Single parent payments and COVID-19

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We were doing okay for a little bit, until COVID-19 hit and once again I was a single mum doing a university degree, living on benefits. Benefits that could hardly cover the cost of living. When my employer went into self-isolation because of his health, all future projects were put on hold.

 

Since Sunday, I’ve been living off $35 that has dwindled down to $25 on Tuesday and now it’s a $15. This isn’t the first time I’ve been broke, and so far, $15 at Friday seems okay. But I know what I can manage this week, will not be what I can manage the next.

I’ll get a bill. It’s always a bill that upends a delicate balance between staying afloat and pawning the few valuable items I have left. If I go to my ex-husband, he’ll say I don’t know how to spend money. Even though he knows we live on government support, he will say I’m irresponsible with money and that I just want to go out and have fun.

 

I don’t have a bed for my four-year-old. Baby sleeps in my bed, wriggling through the night clutching to me. I can only afford one bedroom. We had to move to the Inner West to be near childcare, because my ex refused to change, stating that if I did, I would have to pay the fees. When I had an income, it was meagre at best, though it made saving up for payments easier.

Our place has a garden, concrete, and plants. Filled with junkyard toys found on the street, rusted and flaking. People leave out forgotten toys, broken or old. There was a pair of wellies left on our doorstep once, but they didn’t fit him. Shame. He really needed wellies, still does, and the rainy season is yet to come.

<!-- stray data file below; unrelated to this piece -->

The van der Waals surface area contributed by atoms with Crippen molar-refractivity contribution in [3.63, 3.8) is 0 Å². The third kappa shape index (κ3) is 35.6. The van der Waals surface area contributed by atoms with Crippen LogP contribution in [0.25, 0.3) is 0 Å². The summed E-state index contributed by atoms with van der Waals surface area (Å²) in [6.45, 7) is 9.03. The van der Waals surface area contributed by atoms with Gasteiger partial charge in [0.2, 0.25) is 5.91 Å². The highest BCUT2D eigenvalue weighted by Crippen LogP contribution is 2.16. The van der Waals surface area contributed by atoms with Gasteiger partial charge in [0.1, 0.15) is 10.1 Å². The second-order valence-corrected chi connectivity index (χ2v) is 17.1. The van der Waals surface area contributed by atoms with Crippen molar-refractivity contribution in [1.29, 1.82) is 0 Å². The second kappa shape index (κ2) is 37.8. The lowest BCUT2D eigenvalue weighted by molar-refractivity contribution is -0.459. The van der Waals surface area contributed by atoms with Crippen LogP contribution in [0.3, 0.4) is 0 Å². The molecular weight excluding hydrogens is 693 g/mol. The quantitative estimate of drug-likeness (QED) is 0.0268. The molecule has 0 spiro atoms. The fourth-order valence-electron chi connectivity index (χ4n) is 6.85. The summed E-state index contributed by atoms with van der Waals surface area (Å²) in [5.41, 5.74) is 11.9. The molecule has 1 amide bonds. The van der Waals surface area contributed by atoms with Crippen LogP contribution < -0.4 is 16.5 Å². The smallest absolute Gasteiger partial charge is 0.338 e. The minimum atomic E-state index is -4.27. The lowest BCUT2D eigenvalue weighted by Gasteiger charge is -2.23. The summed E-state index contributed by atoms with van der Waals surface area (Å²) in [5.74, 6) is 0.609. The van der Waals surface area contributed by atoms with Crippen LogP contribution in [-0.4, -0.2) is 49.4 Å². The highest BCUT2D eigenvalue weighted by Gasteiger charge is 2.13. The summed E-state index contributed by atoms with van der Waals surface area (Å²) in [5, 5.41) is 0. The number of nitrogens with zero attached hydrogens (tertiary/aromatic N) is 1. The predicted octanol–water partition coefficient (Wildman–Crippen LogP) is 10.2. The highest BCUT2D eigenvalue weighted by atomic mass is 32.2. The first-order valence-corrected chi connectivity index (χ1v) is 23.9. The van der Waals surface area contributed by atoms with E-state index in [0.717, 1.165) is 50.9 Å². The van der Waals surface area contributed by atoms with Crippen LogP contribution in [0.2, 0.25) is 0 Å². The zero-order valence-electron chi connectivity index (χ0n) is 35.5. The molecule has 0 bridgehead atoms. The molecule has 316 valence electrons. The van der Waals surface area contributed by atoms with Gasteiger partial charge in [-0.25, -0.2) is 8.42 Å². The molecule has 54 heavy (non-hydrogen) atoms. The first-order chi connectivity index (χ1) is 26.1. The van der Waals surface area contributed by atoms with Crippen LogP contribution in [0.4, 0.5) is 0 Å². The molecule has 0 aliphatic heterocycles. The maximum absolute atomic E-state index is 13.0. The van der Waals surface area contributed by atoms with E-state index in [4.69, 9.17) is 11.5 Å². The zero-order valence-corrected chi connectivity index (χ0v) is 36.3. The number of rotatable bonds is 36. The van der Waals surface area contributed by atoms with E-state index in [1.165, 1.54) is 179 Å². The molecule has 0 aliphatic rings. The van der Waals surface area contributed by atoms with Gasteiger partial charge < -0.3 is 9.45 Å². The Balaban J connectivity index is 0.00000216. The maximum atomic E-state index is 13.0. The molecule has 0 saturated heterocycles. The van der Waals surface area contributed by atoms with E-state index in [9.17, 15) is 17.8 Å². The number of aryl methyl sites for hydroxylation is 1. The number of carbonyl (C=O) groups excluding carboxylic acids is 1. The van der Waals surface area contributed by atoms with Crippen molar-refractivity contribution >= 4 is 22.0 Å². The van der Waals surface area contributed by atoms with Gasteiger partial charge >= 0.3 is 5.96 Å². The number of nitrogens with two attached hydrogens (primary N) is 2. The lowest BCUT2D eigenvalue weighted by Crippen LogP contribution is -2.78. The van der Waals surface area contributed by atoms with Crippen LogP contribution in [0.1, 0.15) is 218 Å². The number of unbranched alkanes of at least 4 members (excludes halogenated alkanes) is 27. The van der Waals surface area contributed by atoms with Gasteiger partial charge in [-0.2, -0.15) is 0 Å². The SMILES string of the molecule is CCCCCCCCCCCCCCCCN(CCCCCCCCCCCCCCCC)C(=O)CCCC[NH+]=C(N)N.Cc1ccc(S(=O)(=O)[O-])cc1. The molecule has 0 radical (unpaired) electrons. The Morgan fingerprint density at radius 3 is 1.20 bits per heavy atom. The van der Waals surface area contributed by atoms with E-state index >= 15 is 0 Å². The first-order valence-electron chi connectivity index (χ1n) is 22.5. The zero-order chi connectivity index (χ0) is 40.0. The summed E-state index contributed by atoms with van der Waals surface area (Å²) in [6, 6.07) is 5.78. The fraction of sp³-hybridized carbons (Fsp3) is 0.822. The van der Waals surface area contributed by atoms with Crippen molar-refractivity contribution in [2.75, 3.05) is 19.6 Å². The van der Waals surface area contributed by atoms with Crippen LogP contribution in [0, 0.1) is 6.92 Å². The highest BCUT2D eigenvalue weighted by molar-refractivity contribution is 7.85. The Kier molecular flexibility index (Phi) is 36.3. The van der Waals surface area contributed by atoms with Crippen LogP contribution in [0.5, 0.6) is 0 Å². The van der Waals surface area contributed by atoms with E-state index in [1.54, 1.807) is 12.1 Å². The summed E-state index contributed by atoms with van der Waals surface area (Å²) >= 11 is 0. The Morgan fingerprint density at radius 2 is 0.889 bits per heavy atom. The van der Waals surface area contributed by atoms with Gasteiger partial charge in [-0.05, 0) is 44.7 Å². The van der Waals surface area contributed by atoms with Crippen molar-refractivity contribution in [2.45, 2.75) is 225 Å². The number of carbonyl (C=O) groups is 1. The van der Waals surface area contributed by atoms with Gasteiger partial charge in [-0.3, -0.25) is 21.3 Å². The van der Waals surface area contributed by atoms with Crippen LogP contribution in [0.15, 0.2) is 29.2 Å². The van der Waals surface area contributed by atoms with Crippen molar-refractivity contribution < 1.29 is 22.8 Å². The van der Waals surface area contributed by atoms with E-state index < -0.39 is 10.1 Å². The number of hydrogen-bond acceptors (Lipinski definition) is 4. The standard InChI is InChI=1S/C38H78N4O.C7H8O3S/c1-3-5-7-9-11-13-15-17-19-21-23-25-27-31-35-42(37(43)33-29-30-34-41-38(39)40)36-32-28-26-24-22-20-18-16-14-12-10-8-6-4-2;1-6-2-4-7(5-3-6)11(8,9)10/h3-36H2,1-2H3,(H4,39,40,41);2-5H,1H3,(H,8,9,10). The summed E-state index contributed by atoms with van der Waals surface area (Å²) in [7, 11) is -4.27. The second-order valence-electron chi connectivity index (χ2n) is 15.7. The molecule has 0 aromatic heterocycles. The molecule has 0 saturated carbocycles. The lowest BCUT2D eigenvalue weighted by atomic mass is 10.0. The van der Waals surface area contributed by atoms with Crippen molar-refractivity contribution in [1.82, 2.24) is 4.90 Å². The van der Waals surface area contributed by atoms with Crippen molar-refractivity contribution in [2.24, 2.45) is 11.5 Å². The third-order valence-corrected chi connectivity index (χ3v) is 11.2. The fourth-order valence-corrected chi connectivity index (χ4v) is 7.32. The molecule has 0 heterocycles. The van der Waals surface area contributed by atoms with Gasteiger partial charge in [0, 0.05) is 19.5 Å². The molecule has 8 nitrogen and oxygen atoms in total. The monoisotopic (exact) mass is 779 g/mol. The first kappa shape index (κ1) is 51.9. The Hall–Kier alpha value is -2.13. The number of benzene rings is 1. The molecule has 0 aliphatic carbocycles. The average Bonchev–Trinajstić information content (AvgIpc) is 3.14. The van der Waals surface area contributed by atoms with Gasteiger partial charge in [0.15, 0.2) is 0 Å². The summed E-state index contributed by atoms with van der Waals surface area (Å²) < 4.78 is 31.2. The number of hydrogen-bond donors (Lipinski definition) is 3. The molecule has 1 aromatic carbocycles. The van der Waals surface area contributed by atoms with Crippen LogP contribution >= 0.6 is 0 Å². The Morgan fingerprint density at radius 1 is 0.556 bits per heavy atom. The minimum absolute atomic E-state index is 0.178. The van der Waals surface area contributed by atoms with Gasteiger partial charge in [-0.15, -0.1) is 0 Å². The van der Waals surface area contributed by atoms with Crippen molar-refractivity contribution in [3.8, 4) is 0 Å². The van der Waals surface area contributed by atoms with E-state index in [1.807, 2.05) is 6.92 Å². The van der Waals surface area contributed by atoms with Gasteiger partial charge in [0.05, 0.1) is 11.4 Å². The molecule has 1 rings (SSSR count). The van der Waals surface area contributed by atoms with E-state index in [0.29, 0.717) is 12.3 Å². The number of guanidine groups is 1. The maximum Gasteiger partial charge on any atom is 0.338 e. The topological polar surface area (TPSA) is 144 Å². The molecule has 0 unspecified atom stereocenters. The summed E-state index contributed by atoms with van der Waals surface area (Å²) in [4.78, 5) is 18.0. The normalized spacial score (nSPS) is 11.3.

I stopped the gym membership first, then a forgotten Celtx subscription that billed $30 monthly for scriptwriting services. Then came the take-away coffees and baby’s kinder surprise eggs. I’m frugal with bills, shutting off lights every night, unplugging the unnecessary. I have this flatmate who puts the kettle on twenty times a day but only uses the water five times, constantly flicking the switch but rarely relieving the contents. I haven’t had a hair cut in five years and when it gets too long, I cut it myself. I used to dye it black. I still have a packet of dye in my cupboard that I’m saving for when I’m in a particularly sorry state. The ends are a charred brown, but since there are no friends to visit, it feels like a waste to use it now.

I regret the trip to the dentist before all this happened. It was only a month ago. A dip into my savings, but I was working, earning money, so I knew I could replace the funds. I paid my university fees just before I lost my work. As a resident, I can’t apply for HECS. The paperwork is in the works and even so, I won’t be a citizen for at least another eighteen months. Until then, we are floating like a life-raft with a punctured hole, slowly and surely sinking to the bottom of a financial abyss.

 

 

 

Editor’s note: If you are undergoing financial hardship, you may be able to receive support from the following services:

Community charities:

Ave Redman

Ave Redman is a fulltime third-year student of a Bachelor of Communications, majoring in journalism.…

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